If weddings are a blank canvas sitting on an easel, then families are the splashes of colour that help bring them to life.
At least that’s the view of Georgiana Karam, executive director of Brisbane reception venue Heritage Park Entertainment Centre.
“There’s something very special about weddings,” says Georgiana. “I love how they bring two new families together, but also gives familiar faces the chance to catch up.”
It’s exactly the spirit that has fashioned new wedding traditions, such as encouraging people to pick a seat, not a side, for the ceremony.
And it’s also one of the reasons she encourages couples to fully embrace a family atmosphere in planning a reception.
Here are some of Georgina’s top tips on how to do this.
You can pretty much guarantee things won’t go exactly accordingly to plan, but a wedding is all the sweeter for the inclusion of children. Think giggling flowergirls under a table or cousins engaged in an oh-so-cute dance-off.
At the very least, it makes for wonderful photos.
“I love it when couples invite children to a wedding; they’re always so excited to be part of the fun,” says Georgiana, who has a keen radar for little wants and needs.
That said, if you are going to take the plunge and have them, it’s important to think it through, as you can’t just expect them to happily hang out with grown-ups all day.
“What you sometimes find with weddings is people don’t want to invite children, for the sheer reason they will be running around, making a noise and making a mess,” says Georgiana.
But that’s often because they’re bored or ever-excited. So one clever idea is to identify a space that’s removed from the action and claim it as kid central, where they can be themselves without getting in the way.
Just take Heritage Park’s colourful indoor playground facility, which has supervision available on a hire basis. “It’s a perfect way for kids to amuse themselves, but it’s also great for parents,” Georgiana says. “They don’t have to pay for babysitting, they can keep an eye on their children and a few touches such as story books mean they can relax and focus on their enjoyment.”
Other ideas include giving children a job to do, say taking the guest book around for people to sign, and also making sure you have a separate menu to cater to their simpler tastebuds.
ABBA’s Dancing Queen seems like a must-play at any wedding. And there’s a bunch of other songs that get a regular outing. Think Celebration by Kool & The Gang and the Grease Megamix. But it’s no accident they feature so heavily; these songs retain their popularity because they cross the generations.
“Dancing is such a great part of a celebration and it’s nice when everyone has a turn on the dance floor,” says Georgiana, whose fit-out of Heritage Park incorporated a state-of-the art sound system, big LED screens, a digital mirror ball, smoke machine and a DJ booth and box.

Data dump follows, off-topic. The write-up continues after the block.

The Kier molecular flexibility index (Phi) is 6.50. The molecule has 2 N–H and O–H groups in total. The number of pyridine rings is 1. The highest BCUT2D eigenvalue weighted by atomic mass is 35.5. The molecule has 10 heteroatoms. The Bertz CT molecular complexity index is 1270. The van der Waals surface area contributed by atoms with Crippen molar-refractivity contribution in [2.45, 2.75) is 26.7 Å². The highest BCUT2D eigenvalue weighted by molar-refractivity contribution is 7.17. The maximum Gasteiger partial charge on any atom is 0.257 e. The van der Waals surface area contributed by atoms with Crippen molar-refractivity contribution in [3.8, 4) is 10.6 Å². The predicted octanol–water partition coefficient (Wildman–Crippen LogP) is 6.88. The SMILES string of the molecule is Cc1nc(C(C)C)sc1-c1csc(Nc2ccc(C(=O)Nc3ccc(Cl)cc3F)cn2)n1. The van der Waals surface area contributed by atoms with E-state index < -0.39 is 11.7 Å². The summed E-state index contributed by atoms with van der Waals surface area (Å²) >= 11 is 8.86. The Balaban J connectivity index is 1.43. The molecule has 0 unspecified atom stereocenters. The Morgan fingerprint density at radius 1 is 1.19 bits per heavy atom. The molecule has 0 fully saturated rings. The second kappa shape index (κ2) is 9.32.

The best way to achieve this blend is to mix and match your playlist, moving seamlessly from a kitsch ’80s gem to a Frank Sinatra classic that draws your grandparents to the dance floor. That’s not to say the current Top 40 or Triple J Hottest 100 shouldn’t get a run, just that the more you mix it up with hits from across the decades, the more of your guests you’ll encourage to take a break from their seats.
Food is one of the big-ticket items that can make or break a menu. And these days, it’s all about creativity and flexibility, about finding a balance between more traditional tastes and something a little more adventurous.
“I always think a great wedding menu is one where everyone – no matter their age or tastes – goes home with a full and satisfied stomach,” says Georgiana. But she acknowledges it can be a tricky balance to get right, which is why it’s worth spending the time to do it properly. Options include buffets, grazing menus or shared platters on tables, and the choice often comes down to the diversity of your guests and the diversity or their tastes.
It’s one of the reasons Georgiana encourages couples to have a meeting with her five-star chef Anthony Moore, who draws on cultural influences from around the world to produce everything from harissa-braised lamb shanks and atlantic salmon to Chicken Saltimbocca and Chinese barbecue pork fillet with crisp wontons.
“We’re very flexible when it comes to catering,” she says. “Anthony can work to any budget and any request, from set menus to tasting menus and beyond. He’ll literally create you a menu from scratch.”
Ask couples about the most challenging part of planning the wedding, and chances are they’ll nominate the seating plan. “Who goes where is one of the hardest questions to answer,” says Georgina, who can comfortably sit 80 people across a full complement of furniture, from chairs and chair covers to tables and table linen, and also caters for up to 150 people at a canapé reception. There are a few considerations that can help make the planning easier.
For starters, sit like with like. That means keeping families together – even the singles – to allow for familiarity and ease of conversation. Other good moves are to seat younger guests nearer to the DJ and dance floor, older guests away from the noise but still close enough to hear the speeches, and families in open areas such as Heritage Park’s outdoor pergola, where they can mingle and keep an eye on their kids.
A spot near the food should also be viewed as a premium location, as should tables with a clear view of the bride and groom.
“At the end of the day a wedding is all about family, and we love to encourage that sense of celebration,” says Georgina. “As we always say – bring your family along and we’ll make them part of ours.”